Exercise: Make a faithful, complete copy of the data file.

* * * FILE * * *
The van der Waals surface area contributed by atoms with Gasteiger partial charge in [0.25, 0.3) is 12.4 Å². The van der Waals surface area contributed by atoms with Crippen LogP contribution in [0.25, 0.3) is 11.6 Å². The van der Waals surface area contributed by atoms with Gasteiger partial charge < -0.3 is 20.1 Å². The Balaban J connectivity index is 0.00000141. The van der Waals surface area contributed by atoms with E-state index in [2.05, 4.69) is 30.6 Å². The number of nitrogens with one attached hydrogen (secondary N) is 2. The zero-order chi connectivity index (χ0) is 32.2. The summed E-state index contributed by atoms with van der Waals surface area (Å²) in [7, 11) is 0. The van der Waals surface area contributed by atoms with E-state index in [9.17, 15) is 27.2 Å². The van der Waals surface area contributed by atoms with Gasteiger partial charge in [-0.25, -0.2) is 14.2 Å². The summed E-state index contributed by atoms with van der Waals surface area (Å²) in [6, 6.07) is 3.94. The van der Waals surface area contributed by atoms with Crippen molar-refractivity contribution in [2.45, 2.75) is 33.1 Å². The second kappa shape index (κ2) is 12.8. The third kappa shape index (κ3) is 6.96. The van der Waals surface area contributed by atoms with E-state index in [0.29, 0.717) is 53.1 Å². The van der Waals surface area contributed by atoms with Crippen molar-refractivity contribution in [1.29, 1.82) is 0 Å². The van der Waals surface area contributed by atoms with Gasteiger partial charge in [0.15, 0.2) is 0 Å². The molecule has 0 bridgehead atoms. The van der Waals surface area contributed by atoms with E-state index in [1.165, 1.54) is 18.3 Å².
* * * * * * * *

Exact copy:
The van der Waals surface area contributed by atoms with Gasteiger partial charge in [0.25, 0.3) is 12.4 Å². The van der Waals surface area contributed by atoms with Crippen LogP contribution in [0.25, 0.3) is 11.6 Å². The van der Waals surface area contributed by atoms with Gasteiger partial charge < -0.3 is 20.1 Å². The Balaban J connectivity index is 0.00000141. The van der Waals surface area contributed by atoms with E-state index in [2.05, 4.69) is 30.6 Å². The number of nitrogens with one attached hydrogen (secondary N) is 2. The zero-order chi connectivity index (χ0) is 32.2. The summed E-state index contributed by atoms with van der Waals surface area (Å²) in [7, 11) is 0. The van der Waals surface area contributed by atoms with E-state index in [9.17, 15) is 27.2 Å². The van der Waals surface area contributed by atoms with Gasteiger partial charge in [-0.25, -0.2) is 14.2 Å². The summed E-state index contributed by atoms with van der Waals surface area (Å²) in [6, 6.07) is 3.94. The van der Waals surface area contributed by atoms with Crippen molar-refractivity contribution in [2.45, 2.75) is 33.1 Å². The second kappa shape index (κ2) is 12.8. The third kappa shape index (κ3) is 6.96. The van der Waals surface area contributed by atoms with E-state index in [0.29, 0.717) is 53.1 Å². The van der Waals surface area contributed by atoms with Crippen molar-refractivity contribution in [1.29, 1.82) is 0 Å². The van der Waals surface area contributed by atoms with Gasteiger partial charge in [0.15, 0.2) is 0 Å². The molecule has 0 bridgehead atoms. The van der Waals surface area contributed by atoms with E-state index in [1.165, 1.54) is 18.3 Å².